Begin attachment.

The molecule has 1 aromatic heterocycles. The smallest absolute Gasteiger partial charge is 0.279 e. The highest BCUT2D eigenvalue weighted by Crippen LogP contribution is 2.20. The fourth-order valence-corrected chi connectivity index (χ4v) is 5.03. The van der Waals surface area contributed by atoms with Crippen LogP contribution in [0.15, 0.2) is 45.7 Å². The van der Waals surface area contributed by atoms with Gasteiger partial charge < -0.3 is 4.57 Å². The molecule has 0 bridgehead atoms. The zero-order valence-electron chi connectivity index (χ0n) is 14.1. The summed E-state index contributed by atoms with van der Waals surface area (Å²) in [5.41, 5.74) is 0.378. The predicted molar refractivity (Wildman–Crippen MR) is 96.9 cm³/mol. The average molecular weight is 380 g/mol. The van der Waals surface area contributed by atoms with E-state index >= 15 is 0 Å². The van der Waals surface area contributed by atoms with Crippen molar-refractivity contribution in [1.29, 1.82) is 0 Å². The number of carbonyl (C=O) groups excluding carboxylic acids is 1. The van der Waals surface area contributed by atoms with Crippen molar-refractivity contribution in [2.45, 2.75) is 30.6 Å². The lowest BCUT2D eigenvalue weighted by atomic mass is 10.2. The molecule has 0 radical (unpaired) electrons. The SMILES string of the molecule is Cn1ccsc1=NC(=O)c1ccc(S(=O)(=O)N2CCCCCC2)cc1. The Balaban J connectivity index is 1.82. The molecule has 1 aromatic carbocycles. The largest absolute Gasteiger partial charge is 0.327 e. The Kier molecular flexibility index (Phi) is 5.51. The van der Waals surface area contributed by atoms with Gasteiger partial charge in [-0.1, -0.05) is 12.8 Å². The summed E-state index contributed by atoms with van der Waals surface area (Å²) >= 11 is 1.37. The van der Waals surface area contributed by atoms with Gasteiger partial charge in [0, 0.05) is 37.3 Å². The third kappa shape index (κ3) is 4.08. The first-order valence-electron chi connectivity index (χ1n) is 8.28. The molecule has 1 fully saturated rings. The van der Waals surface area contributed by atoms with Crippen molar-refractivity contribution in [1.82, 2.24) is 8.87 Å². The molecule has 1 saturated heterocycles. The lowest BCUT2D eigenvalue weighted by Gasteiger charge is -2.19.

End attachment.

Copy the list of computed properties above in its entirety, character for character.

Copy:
The molecule has 1 aromatic heterocycles. The smallest absolute Gasteiger partial charge is 0.279 e. The highest BCUT2D eigenvalue weighted by Crippen LogP contribution is 2.20. The fourth-order valence-corrected chi connectivity index (χ4v) is 5.03. The van der Waals surface area contributed by atoms with Crippen LogP contribution in [0.15, 0.2) is 45.7 Å². The van der Waals surface area contributed by atoms with Gasteiger partial charge < -0.3 is 4.57 Å². The molecule has 0 bridgehead atoms. The zero-order valence-electron chi connectivity index (χ0n) is 14.1. The summed E-state index contributed by atoms with van der Waals surface area (Å²) in [5.41, 5.74) is 0.378. The predicted molar refractivity (Wildman–Crippen MR) is 96.9 cm³/mol. The average molecular weight is 380 g/mol. The van der Waals surface area contributed by atoms with E-state index >= 15 is 0 Å². The van der Waals surface area contributed by atoms with Crippen molar-refractivity contribution in [1.29, 1.82) is 0 Å². The number of carbonyl (C=O) groups excluding carboxylic acids is 1. The van der Waals surface area contributed by atoms with Crippen molar-refractivity contribution in [2.45, 2.75) is 30.6 Å². The lowest BCUT2D eigenvalue weighted by atomic mass is 10.2. The molecule has 0 radical (unpaired) electrons. The SMILES string of the molecule is Cn1ccsc1=NC(=O)c1ccc(S(=O)(=O)N2CCCCCC2)cc1. The Balaban J connectivity index is 1.82. The molecule has 1 aromatic carbocycles. The largest absolute Gasteiger partial charge is 0.327 e. The Kier molecular flexibility index (Phi) is 5.51. The van der Waals surface area contributed by atoms with Gasteiger partial charge in [-0.1, -0.05) is 12.8 Å². The summed E-state index contributed by atoms with van der Waals surface area (Å²) >= 11 is 1.37. The van der Waals surface area contributed by atoms with Gasteiger partial charge in [0, 0.05) is 37.3 Å². The third kappa shape index (κ3) is 4.08. The first-order valence-electron chi connectivity index (χ1n) is 8.28. The molecule has 1 fully saturated rings. The van der Waals surface area contributed by atoms with Crippen molar-refractivity contribution in [1.82, 2.24) is 8.87 Å². The molecule has 1 saturated heterocycles. The lowest BCUT2D eigenvalue weighted by Gasteiger charge is -2.19.